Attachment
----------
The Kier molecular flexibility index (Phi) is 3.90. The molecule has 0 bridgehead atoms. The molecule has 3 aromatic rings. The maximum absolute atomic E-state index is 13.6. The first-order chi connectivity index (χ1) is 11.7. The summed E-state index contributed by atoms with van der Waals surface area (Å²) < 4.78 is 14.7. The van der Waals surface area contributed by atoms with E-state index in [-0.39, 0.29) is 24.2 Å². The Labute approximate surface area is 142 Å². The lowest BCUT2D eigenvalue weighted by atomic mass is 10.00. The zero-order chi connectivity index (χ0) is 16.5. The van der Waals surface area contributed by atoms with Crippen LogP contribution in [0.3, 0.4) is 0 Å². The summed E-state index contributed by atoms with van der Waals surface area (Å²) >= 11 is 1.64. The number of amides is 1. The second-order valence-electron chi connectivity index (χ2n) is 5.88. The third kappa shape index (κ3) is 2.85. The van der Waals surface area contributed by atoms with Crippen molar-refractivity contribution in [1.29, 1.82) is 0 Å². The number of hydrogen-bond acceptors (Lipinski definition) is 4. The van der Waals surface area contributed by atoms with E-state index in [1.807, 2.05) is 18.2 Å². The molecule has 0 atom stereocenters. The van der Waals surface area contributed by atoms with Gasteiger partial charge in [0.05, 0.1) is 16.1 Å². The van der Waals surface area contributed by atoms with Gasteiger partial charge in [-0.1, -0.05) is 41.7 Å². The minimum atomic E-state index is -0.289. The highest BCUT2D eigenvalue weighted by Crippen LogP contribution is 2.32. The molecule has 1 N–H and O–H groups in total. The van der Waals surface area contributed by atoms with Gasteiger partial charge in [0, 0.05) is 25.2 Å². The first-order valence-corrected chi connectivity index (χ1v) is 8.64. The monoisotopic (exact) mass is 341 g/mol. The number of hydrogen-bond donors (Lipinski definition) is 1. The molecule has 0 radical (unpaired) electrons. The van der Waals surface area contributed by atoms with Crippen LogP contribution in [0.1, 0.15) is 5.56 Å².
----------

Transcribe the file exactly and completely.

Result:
The Kier molecular flexibility index (Phi) is 3.90. The molecule has 0 bridgehead atoms. The molecule has 3 aromatic rings. The maximum absolute atomic E-state index is 13.6. The first-order chi connectivity index (χ1) is 11.7. The summed E-state index contributed by atoms with van der Waals surface area (Å²) < 4.78 is 14.7. The van der Waals surface area contributed by atoms with E-state index in [-0.39, 0.29) is 24.2 Å². The Labute approximate surface area is 142 Å². The lowest BCUT2D eigenvalue weighted by atomic mass is 10.00. The zero-order chi connectivity index (χ0) is 16.5. The van der Waals surface area contributed by atoms with Crippen LogP contribution in [0.3, 0.4) is 0 Å². The summed E-state index contributed by atoms with van der Waals surface area (Å²) >= 11 is 1.64. The number of amides is 1. The second-order valence-electron chi connectivity index (χ2n) is 5.88. The third kappa shape index (κ3) is 2.85. The van der Waals surface area contributed by atoms with Crippen molar-refractivity contribution in [1.29, 1.82) is 0 Å². The number of hydrogen-bond acceptors (Lipinski definition) is 4. The van der Waals surface area contributed by atoms with E-state index in [1.807, 2.05) is 18.2 Å². The molecule has 0 atom stereocenters. The van der Waals surface area contributed by atoms with Gasteiger partial charge in [0.05, 0.1) is 16.1 Å². The van der Waals surface area contributed by atoms with Gasteiger partial charge in [-0.1, -0.05) is 41.7 Å². The minimum atomic E-state index is -0.289. The highest BCUT2D eigenvalue weighted by Crippen LogP contribution is 2.32. The molecule has 1 N–H and O–H groups in total. The van der Waals surface area contributed by atoms with Gasteiger partial charge in [0, 0.05) is 25.2 Å². The first-order valence-corrected chi connectivity index (χ1v) is 8.64. The monoisotopic (exact) mass is 341 g/mol. The number of hydrogen-bond donors (Lipinski definition) is 1. The molecule has 0 radical (unpaired) electrons. The van der Waals surface area contributed by atoms with Crippen LogP contribution in [0.1, 0.15) is 5.56 Å².